Social Mood Conference  |  Socionomics Foundation
By Chuck Thompson, originally published in the October 2011 Socionomist

Protectionism has appeared this year in the form of threats by multiple nations against one another. China is at the center of many of the disputes.

In June, China threatened an outright trade war with the European Union if the EU moves ahead with plans to include foreign airlines in its emissions limits.4 (In September, the International Air Transport Association, which represents more than 230 airlines, pressed the EU to postpone the emissions legislation until the airline industry has emerged from its downturn.5)

Solar energy has become a point of conflict between China and the U.S., where lawmakers and union leaders are asking the Obama administration to file unfair-trade complaints against China because of the way it subsidizes clean-energy companies. The request comes following the collapse of the U.S. solar company Solyndra LLC, which went dark despite $535 million in loan guarantees from the U.S. Energy Department. Last year, China gave $30 billion in credit to its largest solar manufacturers—about 20 times the amount that manufacturers in the U.S. received. Thomas Conway, international vice president of the United Steelworkers, said the U.S. “should not sit back and say we are afraid to start a trade war.” He added, “We are in a trade war, and we are losing.”6

Poultry tariffs have become another bone of contention between China and the U.S. On September 20, the U.S. accused China of violating international trade rules when it imposed tariffs—ranging from 50 to 100 percent—on U.S. chicken exports. China imposed the tariffs last September on Tyson Foods, Pilgrim’s Pride, Keystone Foods and many smaller companies. The World Trade Organization says resolving the dispute may take up to 24 months.7

In the November 1992 issue of The Elliott Wave Theorist, Robert Prechter noted that depressions make trade wars “as inevitable as they are suicidal. … Depressions force regions of allegiance to contract, and trade war is one of the typical results.”8


Citations

4Milmo, D., & Harvey, F. (2011, June 6). China threatens trade war over EU emissions trading scheme. The Guardian, Retrieved from http://www.guardian.co.uk/environment/2011/jun/06/china-trade-war-emissions-trading-airlines.

5So, C. (2011, September 21). Airlines seek to delay emissions trading scheme. South China Morning Post, Retrieved from http://topics.scmp.com/news/china-business-watch/article/Airlines-seek-to–delay-emissions–trading-scheme.

6McQuillen, W. (2011, September 23). Blame-China chorus grows as Solyndra falls amid imports. Bloomberg, Retrieved from http://www.bloomberg.com/news/2011-09-23/blame-china-chorus-grows-as-solyndra-fails-amid-cheap-imports.html.

7Rugaber, C.S. (2011, September 20). US files complaint against Chinese chicken tariffs. The Miami Herald, Retrieved from http://www.miamiherald.com/2011/09/20/2416298/us-files-complaint-against-chinese.html.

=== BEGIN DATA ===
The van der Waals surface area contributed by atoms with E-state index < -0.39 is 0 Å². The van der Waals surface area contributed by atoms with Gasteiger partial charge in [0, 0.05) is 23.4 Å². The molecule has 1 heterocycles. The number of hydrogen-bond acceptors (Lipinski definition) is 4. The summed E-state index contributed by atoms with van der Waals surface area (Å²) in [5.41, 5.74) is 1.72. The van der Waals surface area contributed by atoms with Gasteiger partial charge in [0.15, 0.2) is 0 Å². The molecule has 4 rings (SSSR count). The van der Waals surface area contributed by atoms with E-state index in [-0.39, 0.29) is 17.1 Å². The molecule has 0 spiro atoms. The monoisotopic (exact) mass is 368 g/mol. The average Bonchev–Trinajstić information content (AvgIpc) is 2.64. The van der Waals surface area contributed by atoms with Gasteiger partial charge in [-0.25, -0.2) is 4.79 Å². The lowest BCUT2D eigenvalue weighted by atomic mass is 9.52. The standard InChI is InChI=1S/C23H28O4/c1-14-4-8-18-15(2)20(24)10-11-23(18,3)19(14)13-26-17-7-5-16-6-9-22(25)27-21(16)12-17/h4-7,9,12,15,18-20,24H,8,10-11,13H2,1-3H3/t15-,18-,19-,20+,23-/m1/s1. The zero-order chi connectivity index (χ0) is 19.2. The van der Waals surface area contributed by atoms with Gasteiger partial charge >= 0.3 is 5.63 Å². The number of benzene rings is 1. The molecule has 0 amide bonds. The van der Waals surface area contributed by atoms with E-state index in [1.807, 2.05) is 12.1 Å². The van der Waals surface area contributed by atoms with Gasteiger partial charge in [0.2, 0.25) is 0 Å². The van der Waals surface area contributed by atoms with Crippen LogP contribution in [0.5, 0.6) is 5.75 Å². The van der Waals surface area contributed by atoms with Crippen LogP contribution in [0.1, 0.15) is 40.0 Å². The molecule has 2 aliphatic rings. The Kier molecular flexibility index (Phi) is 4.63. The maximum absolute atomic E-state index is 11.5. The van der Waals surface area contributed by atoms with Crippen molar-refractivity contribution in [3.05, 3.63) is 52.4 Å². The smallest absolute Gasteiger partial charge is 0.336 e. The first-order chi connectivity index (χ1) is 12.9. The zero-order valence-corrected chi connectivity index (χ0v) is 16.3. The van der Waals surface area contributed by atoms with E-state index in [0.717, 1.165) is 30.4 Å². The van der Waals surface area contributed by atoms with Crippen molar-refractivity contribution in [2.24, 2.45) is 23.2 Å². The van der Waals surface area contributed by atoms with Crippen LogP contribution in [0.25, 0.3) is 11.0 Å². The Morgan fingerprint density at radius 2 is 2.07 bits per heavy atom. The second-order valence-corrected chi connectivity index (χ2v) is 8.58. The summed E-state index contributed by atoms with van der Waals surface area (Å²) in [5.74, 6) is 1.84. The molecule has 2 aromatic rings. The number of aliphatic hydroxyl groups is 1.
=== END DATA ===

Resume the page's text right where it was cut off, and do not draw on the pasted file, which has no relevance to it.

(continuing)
8Prechter, R. (1992, November). Cultural trends: protectionism. The Elliott Wave Theorist.


Socionomics InstituteThe Socionomist is a monthly online magazine designed to help readers see and capitalize on the waves of social mood that contantly occur throughout the world. It is published by the Socionomics Institute, Robert R. Prechter, president; Matt Lampert, editor-in-chief; Alyssa Hayden, editor; Alan Hall and Chuck Thompson, staff writers; Dave Allman and Pete Kendall, editorial direction; Chuck Thompson, production; Ben Hall, proofreader.

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Most economists, historians and sociologists presume that events determine society’s mood. But socionomics hypothesizes the opposite: that social mood regulates the character of social events. The events of history—such as investment booms and busts, political events, macroeconomic trends and even peace and war—are the products of a naturally occurring pattern of social-mood fluctuation. Such events, therefore, are not randomly distributed, as is commonly believed, but are in fact probabilistically predictable. Socionomics also posits that the stock market is the best available meter of a society’s aggregate mood, that news is irrelevant to social mood, and that financial and economic decision-making are fundamentally different in that financial decisions are motivated by the herding impulse while economic choices are guided by supply and demand. For more information about socionomic theory, see (1) the text, The Wave Principle of Human Social Behavior © 1999, by Robert Prechter; (2) the introductory documentary History's Hidden Engine; (3) the video Toward a New Science of Social Prediction, Prechter’s 2004 speech before the London School of Economics in which he presents evidence to support his socionomic hypothesis; and (4) the Socionomics Institute’s website, www.socionomics.net. At no time will the Socionomics Institute make specific recommendations about a course of action for any specific person, and at no time may a reader, caller or viewer be justified in inferring that any such advice is intended.

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